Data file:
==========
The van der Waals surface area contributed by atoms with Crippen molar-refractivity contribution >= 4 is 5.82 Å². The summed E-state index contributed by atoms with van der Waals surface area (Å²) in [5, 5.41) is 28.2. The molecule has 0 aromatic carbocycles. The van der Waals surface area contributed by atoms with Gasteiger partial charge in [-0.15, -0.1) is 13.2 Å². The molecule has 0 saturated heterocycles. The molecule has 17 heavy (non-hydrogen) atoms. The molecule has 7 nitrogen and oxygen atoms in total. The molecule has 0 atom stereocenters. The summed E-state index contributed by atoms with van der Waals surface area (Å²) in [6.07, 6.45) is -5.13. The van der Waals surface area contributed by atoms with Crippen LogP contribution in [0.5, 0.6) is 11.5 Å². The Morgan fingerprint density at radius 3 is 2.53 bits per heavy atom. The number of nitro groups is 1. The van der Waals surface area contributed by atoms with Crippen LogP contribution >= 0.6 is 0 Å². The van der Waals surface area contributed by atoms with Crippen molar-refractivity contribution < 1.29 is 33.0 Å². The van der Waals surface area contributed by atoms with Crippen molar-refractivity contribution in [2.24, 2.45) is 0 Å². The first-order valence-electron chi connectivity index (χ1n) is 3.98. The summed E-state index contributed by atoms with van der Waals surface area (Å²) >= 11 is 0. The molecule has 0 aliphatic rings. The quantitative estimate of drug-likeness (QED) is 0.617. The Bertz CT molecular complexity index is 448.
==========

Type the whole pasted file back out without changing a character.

The van der Waals surface area contributed by atoms with Crippen molar-refractivity contribution >= 4 is 5.82 Å². The summed E-state index contributed by atoms with van der Waals surface area (Å²) in [5, 5.41) is 28.2. The molecule has 0 aromatic carbocycles. The van der Waals surface area contributed by atoms with Gasteiger partial charge in [-0.15, -0.1) is 13.2 Å². The molecule has 0 saturated heterocycles. The molecule has 17 heavy (non-hydrogen) atoms. The molecule has 7 nitrogen and oxygen atoms in total. The molecule has 0 atom stereocenters. The summed E-state index contributed by atoms with van der Waals surface area (Å²) in [6.07, 6.45) is -5.13. The van der Waals surface area contributed by atoms with Crippen LogP contribution in [0.5, 0.6) is 11.5 Å². The Morgan fingerprint density at radius 3 is 2.53 bits per heavy atom. The number of nitro groups is 1. The van der Waals surface area contributed by atoms with Crippen LogP contribution >= 0.6 is 0 Å². The van der Waals surface area contributed by atoms with Crippen molar-refractivity contribution < 1.29 is 33.0 Å². The van der Waals surface area contributed by atoms with Crippen molar-refractivity contribution in [2.24, 2.45) is 0 Å². The first-order valence-electron chi connectivity index (χ1n) is 3.98. The summed E-state index contributed by atoms with van der Waals surface area (Å²) >= 11 is 0. The molecule has 0 aliphatic rings. The quantitative estimate of drug-likeness (QED) is 0.617. The Bertz CT molecular complexity index is 448.